1.Sector Leadership-Tech and Financials Bounce the Most Off Lows. No Sector Leadership Rotation Yet.
Bespoke Investment Group
Below is one of the many charts included in this week’s Sector Snapshot, which highlights how much each S&P 500 sector fell from its 52-week highs to its recent low as well as how much each sector has now rallied off of its low. As you can see, Tech has bounced the most off of its low, followed by Financials and then Materials. Energy has struggled the most. It had been down 14.8% from its 52-week high, but it’s only up 1.4% off of its low.
2.Historically Investors Have Gained Significantly in Periods of Rising Rates.
Despite the recent turbulence, historically, “equities have gained significantly in periods of rising rates,” wrote Jodie Gunzberg, managing director and head of U.S. equities at S&P Dow Jones Indices, in an email. “Since 1971, the S&P 500 has gained about 20% on average in rising rate periods, has gained 8 of 9 times and has gained nearly 40% twice, with less than a 4% loss for its worst rising rate period.” Gunzberg’s analysis evaluated the benchmark U.S. index on a total-return basis.
Why investors shouldn’t fear a rising-rate environment, in one chart
3.High Yield Second Biggest Weekly Outflows on Record.
Corporate bond investors finally joined a selloff that has shaken stocks to Treasuries as investors spooked by U.S. interest-rate risk headed for the exits.
Investors pulled $14.1 billion from debt funds, the fifth-largest stretch of redemptions in the week through Feb. 14, according to a Bank of America Merrill Lynch report, citing EPFR data. High-yield bonds lost $10.9 billion alone, the second highest outflow on record. As benchmark Treasury yields traded at a four-year high, it shook the foundations of a key support for risk assets — low rates.
“Investors don’t sell their cash bonds in a big way until they are forced to, which happens when the outflows start picking up more sustainably,” Morgan Stanley strategists led by Adam Richmond wrote in a recent note to clients.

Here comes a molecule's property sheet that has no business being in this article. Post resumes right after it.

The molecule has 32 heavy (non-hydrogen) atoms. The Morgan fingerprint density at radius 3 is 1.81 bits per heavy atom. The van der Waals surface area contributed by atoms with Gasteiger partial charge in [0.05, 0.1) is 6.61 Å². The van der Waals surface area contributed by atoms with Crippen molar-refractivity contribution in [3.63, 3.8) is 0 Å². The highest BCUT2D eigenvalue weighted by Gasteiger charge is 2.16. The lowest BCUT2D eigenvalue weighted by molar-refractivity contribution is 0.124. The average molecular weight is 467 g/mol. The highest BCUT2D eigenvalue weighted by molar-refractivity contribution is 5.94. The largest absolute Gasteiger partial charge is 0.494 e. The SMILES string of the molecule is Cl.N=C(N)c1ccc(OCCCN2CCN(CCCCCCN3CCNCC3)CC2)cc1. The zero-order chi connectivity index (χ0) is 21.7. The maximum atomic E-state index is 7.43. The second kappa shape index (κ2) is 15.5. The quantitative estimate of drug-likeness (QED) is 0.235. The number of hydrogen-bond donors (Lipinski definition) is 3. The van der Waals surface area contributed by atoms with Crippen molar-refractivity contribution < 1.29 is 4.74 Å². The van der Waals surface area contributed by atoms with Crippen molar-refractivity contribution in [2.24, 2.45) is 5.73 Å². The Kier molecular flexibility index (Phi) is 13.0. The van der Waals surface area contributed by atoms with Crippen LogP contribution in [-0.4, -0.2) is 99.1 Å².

“It’s a wake-up call that central banks are withdrawing liquidity, and that the process is not going to be smooth,” Morgan Stanley strategist wrote.
The iShares iBoxx $ Investment Grade Corporate Bond exchange-traded fund posted a record one-day outflow Wednesday, the most among U.S.-listed passive vehicles across asset classes.
Corporate bond funds saw outflows last week
Source: BofAML, EPFR Global
4.Over the Long-Term, Higher Yields Lead to Higher Return.
Rates Are Rising. That’s Good News for Long-Term Bond Investors.
Should investors worry about the recent rise in US Treasury yields? If they’re high-frequency bond traders—maybe. But for income-oriented investors with a longer investment horizon, our advice is simple: relax.
The 10-year US Treasury yield rose 0.3% in January and hit a four-year high in early February after strong employment and wage data fed concern about inflation. But here’s the good news: rising rates don’t mean disaster for bond portfolios.
First, it’s important to note that yield spikes of this magnitude don’t happen often—just 11% of the time over the last 25 years. Second, when they do happen, history shows that the longer you hold your bonds, the better you’re likely to do. Since 1993, the Bloomberg Barclays US Aggregate Index, dominated by government and investment-grade corporate bonds, fell 1.2% on average during months when yields increased by at least 0.3%. But it rose 2.6% over the next six months.